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Cheaper Lumber Prices: Could Temporary Work Visas Be the Answer?
At a time when lumber prices are sky high, the United States was met with a proposal from Mexican President Andres Manuel López Obrador. He suggested that the American government should provide temporary work visas to those who participate in a tree planting program that is soon expanding into Central America.
The program is called “Sembrando Vida”, which means sowing life, and so far it has helped plant 700,000 trees in Mexico. He also mentioned that reforestation is an employment opportunity for migrants, and suggested that the US could provide funding.
The proposal was presented by President López Obrador on April 22 at the Leaders Summit on Climate, organized by the Biden Administration. 40 world leaders were invited to participate in the virtual summit, to discuss climate issues and potential solutions. Similar programs are not unheard of, and the Panama Reforestation Visa is an example.
The initiative comes on the heels of another USDA announcement made on March 8, 2021: USDA Invests $285 Million to Improve National Forest and Grassland Infrastructure and other similar programs that focus on Forest Infrastructure.
Increasing the Lumber Supply with Reforestation Programs
Lopez Obrador remarked that his administration’s “Sembrando Vida” program has planted over 700,000 trees in Mexico, making it the largest reforestation effort to date, focusing on timber and fruit trees.
- It is estimated that the project could facilitate over 1.2 million jobs as well as 3 billion more trees in both Central America and southeastern Mexico
- López Obrador insisted that funding from President Biden could help expand the program to Guatemala, Honduras, and El Salvador.
López Obrador’s corresponding motion is for the American government to offer a temporary work visa for those who participate in Sembrando Vida for three consecutive years. After an additional three to four years, participants could be eligible for US residency or dual nationality.
Although heavily scolded for his pro-fossil fuel energy policy, Lopez Obrador did not mention future plans of reducing greenhouse gas emissions. López Obrador proudly supports the Mexican state-owned energy company, Petroleos Mexicanos (PEMEX), which focuses on oil & gas. Also, his administration has prioritized oil and coal generation over solar and wind power.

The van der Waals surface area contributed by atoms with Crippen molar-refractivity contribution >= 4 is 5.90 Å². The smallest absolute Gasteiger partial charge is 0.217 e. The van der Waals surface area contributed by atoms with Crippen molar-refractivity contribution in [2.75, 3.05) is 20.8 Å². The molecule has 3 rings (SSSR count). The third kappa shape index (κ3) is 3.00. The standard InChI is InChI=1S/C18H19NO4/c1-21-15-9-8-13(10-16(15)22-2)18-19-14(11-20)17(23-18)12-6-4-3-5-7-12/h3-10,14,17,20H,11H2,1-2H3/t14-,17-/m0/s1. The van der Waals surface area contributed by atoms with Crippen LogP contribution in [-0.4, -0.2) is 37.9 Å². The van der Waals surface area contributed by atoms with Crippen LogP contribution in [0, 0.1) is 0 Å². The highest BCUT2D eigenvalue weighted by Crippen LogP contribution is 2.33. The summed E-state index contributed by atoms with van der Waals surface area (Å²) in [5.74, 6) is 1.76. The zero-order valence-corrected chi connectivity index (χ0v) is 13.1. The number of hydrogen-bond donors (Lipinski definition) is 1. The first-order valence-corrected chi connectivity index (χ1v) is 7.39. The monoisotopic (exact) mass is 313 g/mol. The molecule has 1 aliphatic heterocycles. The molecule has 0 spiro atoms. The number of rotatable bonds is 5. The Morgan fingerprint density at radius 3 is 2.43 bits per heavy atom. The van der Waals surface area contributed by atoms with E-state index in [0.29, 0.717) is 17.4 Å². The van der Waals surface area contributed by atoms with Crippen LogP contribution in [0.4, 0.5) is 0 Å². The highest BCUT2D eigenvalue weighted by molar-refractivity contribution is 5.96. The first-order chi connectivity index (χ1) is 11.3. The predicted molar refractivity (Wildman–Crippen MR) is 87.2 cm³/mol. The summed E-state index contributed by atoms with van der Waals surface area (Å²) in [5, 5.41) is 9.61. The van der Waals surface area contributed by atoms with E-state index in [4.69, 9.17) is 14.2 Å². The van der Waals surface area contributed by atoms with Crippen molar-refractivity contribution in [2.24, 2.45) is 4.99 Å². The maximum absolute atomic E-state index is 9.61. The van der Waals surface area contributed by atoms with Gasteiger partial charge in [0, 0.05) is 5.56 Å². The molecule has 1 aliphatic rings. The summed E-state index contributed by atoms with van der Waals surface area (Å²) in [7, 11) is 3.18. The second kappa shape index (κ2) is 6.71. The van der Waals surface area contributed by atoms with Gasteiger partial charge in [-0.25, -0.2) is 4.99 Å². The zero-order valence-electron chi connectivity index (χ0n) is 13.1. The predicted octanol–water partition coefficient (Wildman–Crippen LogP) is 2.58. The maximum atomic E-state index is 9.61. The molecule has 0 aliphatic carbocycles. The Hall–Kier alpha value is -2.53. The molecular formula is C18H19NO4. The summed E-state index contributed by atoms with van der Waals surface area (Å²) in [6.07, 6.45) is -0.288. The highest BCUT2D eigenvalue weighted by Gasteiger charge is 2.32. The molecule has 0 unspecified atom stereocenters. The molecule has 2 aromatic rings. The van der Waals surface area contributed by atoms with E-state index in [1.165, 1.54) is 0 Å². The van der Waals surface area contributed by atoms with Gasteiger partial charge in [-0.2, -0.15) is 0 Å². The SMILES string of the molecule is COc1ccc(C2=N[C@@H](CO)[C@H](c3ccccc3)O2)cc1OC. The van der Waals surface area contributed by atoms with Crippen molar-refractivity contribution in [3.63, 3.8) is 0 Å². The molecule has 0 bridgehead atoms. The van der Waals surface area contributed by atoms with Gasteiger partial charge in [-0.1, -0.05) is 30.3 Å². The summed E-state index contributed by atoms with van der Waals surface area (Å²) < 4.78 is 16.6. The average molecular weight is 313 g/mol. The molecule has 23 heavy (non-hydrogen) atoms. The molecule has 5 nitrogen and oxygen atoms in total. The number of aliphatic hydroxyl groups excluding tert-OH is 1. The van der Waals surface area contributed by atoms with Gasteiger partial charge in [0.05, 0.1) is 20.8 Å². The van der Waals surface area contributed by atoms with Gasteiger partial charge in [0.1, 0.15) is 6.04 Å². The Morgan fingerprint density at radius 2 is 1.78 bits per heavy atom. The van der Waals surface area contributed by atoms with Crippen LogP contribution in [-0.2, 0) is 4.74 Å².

However, Mexico is currently working to modernize its hydroelectric power plants. López Obrador claims that the energy produced with water is inexpensive and filtered, which is why hydroelectric plants have been newly installed. López Obrador adds that in doing so, the country can freely take water from reservoirs and convert it into energy without having to build new dams and destroy the environment around them. The Mexican President views his tree planting program as a major improvement to his climate change strategy.
US Envoy for Climate John Kerry has stated that the US and Mexico will focus on methane emissions reduction in southern Mexico and Central America, in addition to rainforest recovery. No statement about carbon emissions has been made so far.
Could similar programs assist with escalating lumber prices and forest management on our own soil? American builders and citizens alike have been hit hard with the escalation of lumber prices since the end of 2019 and so far through 2021, with tremendous volatility and supply shortages. If not addressed, these problems could plague the US for years to come. At the same time, speculators and foreign competitors like China are racing to position themselves as global providers of raw materials.
Can Reforestation Programs Like Sembrando Vida Help Reduce Lumber Prices?
Sembrando Vida was launched shortly after the López Obrador Administration took office in December 2018. The program focuses on reforestation with timber and fruit trees, and it provides an additional source of income for rural communities.
450,000 Mexican farmers are currently paid $225 per month for participating in the program, and 700,000 trees have been planted as of April 2021. Sembrando Vida is currently active in 20 of the 32 Mexican states, and its budget is $1.4 billion. The program has created 80,000 jobs in the state of Chiapas alone.